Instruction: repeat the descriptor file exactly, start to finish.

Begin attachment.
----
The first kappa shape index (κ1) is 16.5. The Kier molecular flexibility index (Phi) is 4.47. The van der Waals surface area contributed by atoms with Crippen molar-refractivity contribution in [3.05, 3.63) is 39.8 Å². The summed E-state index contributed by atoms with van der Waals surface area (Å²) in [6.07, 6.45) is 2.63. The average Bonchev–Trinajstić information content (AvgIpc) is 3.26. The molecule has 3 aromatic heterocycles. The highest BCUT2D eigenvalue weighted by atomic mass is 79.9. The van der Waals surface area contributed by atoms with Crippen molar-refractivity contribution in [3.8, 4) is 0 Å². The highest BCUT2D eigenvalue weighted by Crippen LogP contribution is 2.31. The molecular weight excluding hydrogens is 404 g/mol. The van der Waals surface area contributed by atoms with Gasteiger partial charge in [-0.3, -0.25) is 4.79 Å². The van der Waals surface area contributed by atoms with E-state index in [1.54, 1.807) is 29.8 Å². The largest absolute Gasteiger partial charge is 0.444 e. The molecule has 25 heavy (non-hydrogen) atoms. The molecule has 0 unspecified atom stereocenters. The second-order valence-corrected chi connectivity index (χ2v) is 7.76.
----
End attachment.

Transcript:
The first kappa shape index (κ1) is 16.5. The Kier molecular flexibility index (Phi) is 4.47. The van der Waals surface area contributed by atoms with Crippen molar-refractivity contribution in [3.05, 3.63) is 39.8 Å². The summed E-state index contributed by atoms with van der Waals surface area (Å²) in [6.07, 6.45) is 2.63. The average Bonchev–Trinajstić information content (AvgIpc) is 3.26. The molecule has 3 aromatic heterocycles. The highest BCUT2D eigenvalue weighted by atomic mass is 79.9. The van der Waals surface area contributed by atoms with Crippen molar-refractivity contribution in [3.8, 4) is 0 Å². The highest BCUT2D eigenvalue weighted by Crippen LogP contribution is 2.31. The molecular weight excluding hydrogens is 404 g/mol. The van der Waals surface area contributed by atoms with Gasteiger partial charge in [-0.3, -0.25) is 4.79 Å². The van der Waals surface area contributed by atoms with E-state index in [1.54, 1.807) is 29.8 Å². The largest absolute Gasteiger partial charge is 0.444 e. The molecule has 25 heavy (non-hydrogen) atoms. The molecule has 0 unspecified atom stereocenters. The second-order valence-corrected chi connectivity index (χ2v) is 7.76.